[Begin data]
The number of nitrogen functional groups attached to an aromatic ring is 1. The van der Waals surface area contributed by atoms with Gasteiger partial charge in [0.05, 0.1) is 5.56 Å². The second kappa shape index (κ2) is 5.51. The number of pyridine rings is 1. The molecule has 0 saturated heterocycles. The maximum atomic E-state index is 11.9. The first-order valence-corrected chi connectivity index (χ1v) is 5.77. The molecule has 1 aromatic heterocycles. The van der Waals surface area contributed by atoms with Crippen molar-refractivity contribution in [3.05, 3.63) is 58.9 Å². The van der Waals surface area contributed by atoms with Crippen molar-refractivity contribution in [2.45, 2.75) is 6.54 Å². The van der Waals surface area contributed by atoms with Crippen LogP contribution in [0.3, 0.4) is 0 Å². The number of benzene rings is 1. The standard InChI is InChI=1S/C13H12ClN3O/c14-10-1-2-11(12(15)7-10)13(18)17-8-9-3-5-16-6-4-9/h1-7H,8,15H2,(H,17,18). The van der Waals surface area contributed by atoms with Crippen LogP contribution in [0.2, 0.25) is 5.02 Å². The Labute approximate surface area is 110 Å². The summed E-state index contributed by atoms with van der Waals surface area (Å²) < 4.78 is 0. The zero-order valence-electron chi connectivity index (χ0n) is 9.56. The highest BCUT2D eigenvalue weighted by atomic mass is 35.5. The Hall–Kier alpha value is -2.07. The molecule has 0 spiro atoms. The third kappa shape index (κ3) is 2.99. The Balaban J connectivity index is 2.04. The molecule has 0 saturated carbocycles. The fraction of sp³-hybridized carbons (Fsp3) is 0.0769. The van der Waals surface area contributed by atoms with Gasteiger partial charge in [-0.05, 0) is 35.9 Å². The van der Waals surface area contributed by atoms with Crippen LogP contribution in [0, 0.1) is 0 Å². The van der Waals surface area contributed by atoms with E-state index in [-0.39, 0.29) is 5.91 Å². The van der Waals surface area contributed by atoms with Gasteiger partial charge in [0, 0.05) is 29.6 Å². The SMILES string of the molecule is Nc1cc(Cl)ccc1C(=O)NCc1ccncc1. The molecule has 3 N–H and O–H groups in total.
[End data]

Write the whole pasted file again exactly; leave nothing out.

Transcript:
The number of nitrogen functional groups attached to an aromatic ring is 1. The van der Waals surface area contributed by atoms with Gasteiger partial charge in [0.05, 0.1) is 5.56 Å². The second kappa shape index (κ2) is 5.51. The number of pyridine rings is 1. The molecule has 0 saturated heterocycles. The maximum atomic E-state index is 11.9. The first-order valence-corrected chi connectivity index (χ1v) is 5.77. The molecule has 1 aromatic heterocycles. The van der Waals surface area contributed by atoms with Crippen molar-refractivity contribution in [3.05, 3.63) is 58.9 Å². The van der Waals surface area contributed by atoms with Crippen molar-refractivity contribution in [2.45, 2.75) is 6.54 Å². The van der Waals surface area contributed by atoms with Crippen LogP contribution in [0.3, 0.4) is 0 Å². The number of benzene rings is 1. The standard InChI is InChI=1S/C13H12ClN3O/c14-10-1-2-11(12(15)7-10)13(18)17-8-9-3-5-16-6-4-9/h1-7H,8,15H2,(H,17,18). The van der Waals surface area contributed by atoms with Crippen LogP contribution in [0.2, 0.25) is 5.02 Å². The Labute approximate surface area is 110 Å². The summed E-state index contributed by atoms with van der Waals surface area (Å²) < 4.78 is 0. The zero-order valence-electron chi connectivity index (χ0n) is 9.56. The highest BCUT2D eigenvalue weighted by atomic mass is 35.5. The Hall–Kier alpha value is -2.07. The molecule has 0 spiro atoms. The third kappa shape index (κ3) is 2.99. The Balaban J connectivity index is 2.04. The molecule has 0 saturated carbocycles. The fraction of sp³-hybridized carbons (Fsp3) is 0.0769. The van der Waals surface area contributed by atoms with Gasteiger partial charge in [-0.05, 0) is 35.9 Å². The van der Waals surface area contributed by atoms with Crippen LogP contribution in [0, 0.1) is 0 Å². The van der Waals surface area contributed by atoms with E-state index in [-0.39, 0.29) is 5.91 Å². The van der Waals surface area contributed by atoms with Gasteiger partial charge in [0, 0.05) is 29.6 Å². The SMILES string of the molecule is Nc1cc(Cl)ccc1C(=O)NCc1ccncc1. The molecule has 3 N–H and O–H groups in total.